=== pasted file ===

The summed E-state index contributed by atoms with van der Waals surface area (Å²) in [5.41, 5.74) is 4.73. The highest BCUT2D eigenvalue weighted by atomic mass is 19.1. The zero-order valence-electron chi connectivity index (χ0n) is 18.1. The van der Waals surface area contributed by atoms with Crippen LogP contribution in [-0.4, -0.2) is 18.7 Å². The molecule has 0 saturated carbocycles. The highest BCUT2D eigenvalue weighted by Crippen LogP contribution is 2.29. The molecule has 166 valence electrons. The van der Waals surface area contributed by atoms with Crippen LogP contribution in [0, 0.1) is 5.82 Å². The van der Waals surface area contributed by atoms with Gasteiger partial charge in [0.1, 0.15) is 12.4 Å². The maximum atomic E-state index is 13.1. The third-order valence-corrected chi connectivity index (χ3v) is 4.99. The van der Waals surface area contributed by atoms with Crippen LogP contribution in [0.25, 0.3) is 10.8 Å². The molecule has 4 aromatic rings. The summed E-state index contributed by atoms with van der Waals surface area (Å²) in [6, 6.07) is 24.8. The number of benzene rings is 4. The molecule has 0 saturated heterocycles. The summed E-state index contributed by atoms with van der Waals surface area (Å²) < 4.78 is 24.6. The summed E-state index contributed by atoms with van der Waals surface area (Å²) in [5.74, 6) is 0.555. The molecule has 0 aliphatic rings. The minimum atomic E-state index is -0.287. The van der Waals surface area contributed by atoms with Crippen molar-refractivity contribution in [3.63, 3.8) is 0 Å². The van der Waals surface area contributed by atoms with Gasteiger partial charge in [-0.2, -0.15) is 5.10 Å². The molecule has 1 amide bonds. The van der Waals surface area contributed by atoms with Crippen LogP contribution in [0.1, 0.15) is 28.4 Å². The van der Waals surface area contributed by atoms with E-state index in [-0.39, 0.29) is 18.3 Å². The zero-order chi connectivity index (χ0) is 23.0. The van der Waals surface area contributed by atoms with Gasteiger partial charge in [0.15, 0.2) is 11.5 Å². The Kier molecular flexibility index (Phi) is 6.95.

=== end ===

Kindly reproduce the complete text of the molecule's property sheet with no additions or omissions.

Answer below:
The summed E-state index contributed by atoms with van der Waals surface area (Å²) in [5.41, 5.74) is 4.73. The highest BCUT2D eigenvalue weighted by atomic mass is 19.1. The zero-order valence-electron chi connectivity index (χ0n) is 18.1. The van der Waals surface area contributed by atoms with Crippen LogP contribution in [-0.4, -0.2) is 18.7 Å². The molecule has 0 saturated carbocycles. The highest BCUT2D eigenvalue weighted by Crippen LogP contribution is 2.29. The molecule has 166 valence electrons. The van der Waals surface area contributed by atoms with Crippen LogP contribution in [0, 0.1) is 5.82 Å². The van der Waals surface area contributed by atoms with Gasteiger partial charge in [0.1, 0.15) is 12.4 Å². The maximum atomic E-state index is 13.1. The third-order valence-corrected chi connectivity index (χ3v) is 4.99. The van der Waals surface area contributed by atoms with Crippen LogP contribution in [0.25, 0.3) is 10.8 Å². The molecule has 4 aromatic rings. The summed E-state index contributed by atoms with van der Waals surface area (Å²) in [6, 6.07) is 24.8. The number of benzene rings is 4. The molecule has 0 saturated heterocycles. The summed E-state index contributed by atoms with van der Waals surface area (Å²) < 4.78 is 24.6. The summed E-state index contributed by atoms with van der Waals surface area (Å²) in [5.74, 6) is 0.555. The molecule has 0 aliphatic rings. The minimum atomic E-state index is -0.287. The van der Waals surface area contributed by atoms with Crippen molar-refractivity contribution in [3.63, 3.8) is 0 Å². The van der Waals surface area contributed by atoms with Gasteiger partial charge in [-0.2, -0.15) is 5.10 Å². The molecule has 1 amide bonds. The van der Waals surface area contributed by atoms with Crippen LogP contribution in [0.1, 0.15) is 28.4 Å². The van der Waals surface area contributed by atoms with E-state index in [-0.39, 0.29) is 18.3 Å². The zero-order chi connectivity index (χ0) is 23.0. The van der Waals surface area contributed by atoms with Gasteiger partial charge in [0.15, 0.2) is 11.5 Å². The Kier molecular flexibility index (Phi) is 6.95.